You know how the saying goes. When you assume you make an ass out of you and me, and that isn’t very far from the truth. Every time I’ve worked with people - hell, even when I work alone - assumptions that were made caused miscommunication, misinterpretation, late deliverables, and in some cases some pretty heated arguments. All because someone assumed they knew something that they didn’t.

Assuming is especially prevalent within a close group of people. At a company with two to eight people a lot more will go assumed. You’re sitting right next to each other for a good portion of the day, of course everyone knows what you’re doing and you obviously know what they’re doing.

The same applies for a department. A group of developers or product managers will often assume they know everything about each other’s projects, issues, or ideas but that rarely is the case. 

I’ve found the best solution is to communicate everything. If I had to give one piece of advice for how to work better with people I think this would be it. 

No one is ever going to blame you for communicating too much. Most likely they’ll welcome the communication and you’ll be reinforcing something that’s important. This will also help them communicate your message to others.

If they’ve heard it once too often all they have to say is “Thanks, I think we’ve already covered this.” 

It seems rather simple, but much harder to remember and practice. 

I had coffee with someone who’s interested in joining a startup today. They’re currently at a larger company where they’ve been doing really well. I wanted to know why they wanted to leave and join a startup, so I asked.

They told me that they wanted to be in an environment where there was urgency to get things done and challenges. They wanted be part of the startup life. 

There’s a stereotype associated with startups. That you work hard, work late, things are always changing, and everything you do is important. It’s not that that isn’t true - but it’s not true all the time.

A startup is a company that is hoping to become a scalable and successful business. It’s a company that wants to make the right move, not just any move and can take its time and be deliberate about its actions. Everyone wants to join a startup to get away from how traditional businesses work, and startups want to join the ranks of successful businesses. 

I don’t think that everything about the startup stereotype is negative. It’s definitely made businesses think about their culture and how they can compete against startups in attracting new talent and that’s a good thing. But the startup stereotype has also made it easier to make bad business habits acceptable and misinterpret what it means to be a startup.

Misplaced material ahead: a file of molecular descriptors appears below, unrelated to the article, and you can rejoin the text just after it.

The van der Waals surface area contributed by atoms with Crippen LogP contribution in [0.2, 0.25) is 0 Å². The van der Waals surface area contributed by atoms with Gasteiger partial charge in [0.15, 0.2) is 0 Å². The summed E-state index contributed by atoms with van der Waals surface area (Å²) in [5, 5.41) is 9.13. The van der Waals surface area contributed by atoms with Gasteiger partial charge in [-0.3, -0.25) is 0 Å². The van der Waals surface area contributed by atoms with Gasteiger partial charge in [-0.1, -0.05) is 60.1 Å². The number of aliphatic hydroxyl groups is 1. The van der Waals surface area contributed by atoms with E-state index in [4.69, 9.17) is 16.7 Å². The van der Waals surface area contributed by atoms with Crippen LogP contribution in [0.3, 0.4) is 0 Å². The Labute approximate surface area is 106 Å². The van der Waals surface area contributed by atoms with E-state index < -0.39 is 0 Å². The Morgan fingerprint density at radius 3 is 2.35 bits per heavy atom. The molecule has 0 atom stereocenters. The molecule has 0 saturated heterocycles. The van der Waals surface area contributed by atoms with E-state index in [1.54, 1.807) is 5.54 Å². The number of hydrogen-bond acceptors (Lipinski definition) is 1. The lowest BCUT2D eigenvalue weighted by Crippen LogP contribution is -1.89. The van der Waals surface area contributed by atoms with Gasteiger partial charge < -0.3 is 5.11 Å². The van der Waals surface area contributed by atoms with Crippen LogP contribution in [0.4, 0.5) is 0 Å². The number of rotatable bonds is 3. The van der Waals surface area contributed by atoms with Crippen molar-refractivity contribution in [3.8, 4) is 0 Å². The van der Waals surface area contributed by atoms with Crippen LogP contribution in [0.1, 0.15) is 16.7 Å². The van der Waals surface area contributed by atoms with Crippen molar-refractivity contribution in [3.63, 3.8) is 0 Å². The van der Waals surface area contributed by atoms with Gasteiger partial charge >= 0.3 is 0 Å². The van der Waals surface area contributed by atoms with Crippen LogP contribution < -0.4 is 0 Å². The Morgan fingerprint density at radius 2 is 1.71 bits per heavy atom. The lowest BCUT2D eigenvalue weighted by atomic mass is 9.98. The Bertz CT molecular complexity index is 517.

Today Gillian and I took a visit to urgent care. She went to bed with really bad pain in her hamstring and when she woke up, it was worse. We wanted to make sure we ruled out all the possibilities and get confirmation that it was a muscle strain and not something worse. We decided that CityMD was the most convenient and logical choice. 

At CityMD the options of what are available are limited. We both forgot about this. It’s basically a doctor’s office so outside of very strong Ibuprofen you’re pretty much out of luck.

After waiting several minutes, a couple of Ibuprofens, waiting several more minutes, and some inspection of Gillian’s leg we left CityMD with four prescriptions. After getting home I went to a pharmacy, got the prescriptions filled, and finally Gillian could take something to ease the pain and relax the muscle. It was 11, we had arrived at CityMD a few minutes after nine. It took two hours, two cab rides, and a quarter mile walk to get Gillian what she needed. 

I recently watched a sci-fi show called Black Mirror and a particular scene in one of the episodes stuck with me. (Spoiler Alert - kind of) The plot is that everyone has a a small device implanted in them that records every second of their life, and allows them to watch it again. You can get a better idea of what I mean by watching a small clip of the episode here

During this episode a character has been drinking and gets into his car to drive off. Before starting the car the device informs him that he isn’t in a condition to drive and if he does drive he won’t be covered by his insurance (doesn’t specify auto or health). Brilliant. 

A person’s choices and current state help inform the insurance company of how to best provide a service. Now what if that insurance company was a full stack healthcare company?